Canada is at a critical juncture. Four times in the past 150 years, this nation has grappled with the issue of free trade with the United States. Each time, the resolution was the same. Canada decided to protect its domestic industry by erecting or maintaining trade barriers between the U.S. and Canada. Whether these decisions were good or bad is best left to economic historians. Suffice it to say that, from our 1985 perspective, the country our forefathers left us is not in such a bad shape.
But times have changed. Even today, according to many observers, Canada's economy is resource-driven. Economists have developed theoretical arguments to justify the protection of infant industries. Such arguments have been made in the past with respect to our own manufacturing sector, which, on the whole, has traditionally been protected and more domestically oriented than export oriented.
However, nobody can argue seriously that the Canada of tomorrow can remain resource-driven and insure the maintenance of a superior quality of life for Canadians. If our economic base is to move away from commodities, it must rely on a larger domestic market to establish the competitiveness of its manufacturing sector. Canada is at this juncture. Establishing a free trade area with the United States is a unique window of opportunity.
It is important to fully understand our international trade predicament. Roughly, two thirds of our total exports is commodities or mildly differentiated semi-finished goods, with low technological content (although technology may have been extensively used in their capital-intensive production process). These exports are quite different from our imports, which, by and large, are made up of finished manufactured goods.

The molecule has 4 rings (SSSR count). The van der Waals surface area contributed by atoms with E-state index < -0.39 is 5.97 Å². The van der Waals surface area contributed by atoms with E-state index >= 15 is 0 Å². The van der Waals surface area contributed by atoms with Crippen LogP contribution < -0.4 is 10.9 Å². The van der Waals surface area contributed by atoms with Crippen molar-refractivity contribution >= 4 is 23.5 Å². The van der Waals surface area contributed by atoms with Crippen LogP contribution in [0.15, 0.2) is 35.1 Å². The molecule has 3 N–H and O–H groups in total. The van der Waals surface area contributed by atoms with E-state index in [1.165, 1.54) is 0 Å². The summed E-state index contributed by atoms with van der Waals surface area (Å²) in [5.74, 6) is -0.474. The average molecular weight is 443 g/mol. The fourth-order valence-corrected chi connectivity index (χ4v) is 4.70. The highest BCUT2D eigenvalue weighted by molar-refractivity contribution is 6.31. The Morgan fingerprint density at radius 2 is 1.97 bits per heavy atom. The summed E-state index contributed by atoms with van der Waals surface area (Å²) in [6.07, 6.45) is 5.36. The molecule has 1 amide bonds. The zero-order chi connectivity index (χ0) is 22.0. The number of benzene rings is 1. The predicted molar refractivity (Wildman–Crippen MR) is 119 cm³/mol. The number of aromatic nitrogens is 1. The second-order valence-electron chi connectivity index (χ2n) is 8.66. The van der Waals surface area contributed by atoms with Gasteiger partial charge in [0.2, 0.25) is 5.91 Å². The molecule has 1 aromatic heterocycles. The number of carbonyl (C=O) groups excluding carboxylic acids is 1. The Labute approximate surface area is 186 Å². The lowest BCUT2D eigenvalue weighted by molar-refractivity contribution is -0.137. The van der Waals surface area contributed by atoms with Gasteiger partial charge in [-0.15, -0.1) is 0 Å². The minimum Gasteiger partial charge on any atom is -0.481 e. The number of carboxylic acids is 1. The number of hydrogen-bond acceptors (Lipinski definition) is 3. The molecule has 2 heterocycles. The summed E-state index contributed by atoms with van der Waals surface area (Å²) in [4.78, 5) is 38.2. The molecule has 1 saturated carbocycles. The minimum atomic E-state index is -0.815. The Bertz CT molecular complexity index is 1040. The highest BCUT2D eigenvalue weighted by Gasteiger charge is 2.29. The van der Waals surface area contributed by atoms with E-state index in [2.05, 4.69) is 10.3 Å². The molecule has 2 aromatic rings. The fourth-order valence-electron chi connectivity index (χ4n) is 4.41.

The well-being of Canadians is significantly affected by our terms of trade. Terms of trade represent the average price of our exports relative to that of our imports. In a nutshell, the better the terms of trade, the more value a country will get for a given basket of exports. Given that our exports are dominated by commodity-type goods, we must squarely face the question of what is most likely to happen to Canada's terms of trade in the coming years.
International commodity markets are tough markets. Firstly, sellers are mainly price takers, despite the short-term illusions of some exporters who mistakenly think that calling price changes is calling the shots. Secondly, commodity markets are subject to significant fluctuations because supply and demand are only loosely related. Thirdly, most of them are not high-growth markets. Indeed, in volume terms, we are witnessing a decreasing relative importance of trade in primary products, a trend that began early in the present century and should continue in the future because it mainly reflects the fact that food and primary materials have low income elasticities.
But what should be most disturbing to us about these markets is that they point to a major deterioration in our terms of trade in-the coming years. In real terms, world prices for major commodities and semi-finished goods are most likely to continue to decline relative to manufactured goods and services.
Several cogent reasons suggest that commodity prices will soften in the future, as developing countries continue to assault world commodity markets in the same manner they have assaulted the labour-intensive assembly-line markets in the last twenty years. Diffusion of agricultural technology, geological technology, forest-management techniques and mining technologies, as well as major investments in infrastructures and megaprojects, will lead to an increase in the potential of the developing world to supply the industrial countries with basic materials. Thus, the markets for our copper, our iron ore, our pulp and paper, our aluminum, our lumber, and our wheat will increasingly be undermined.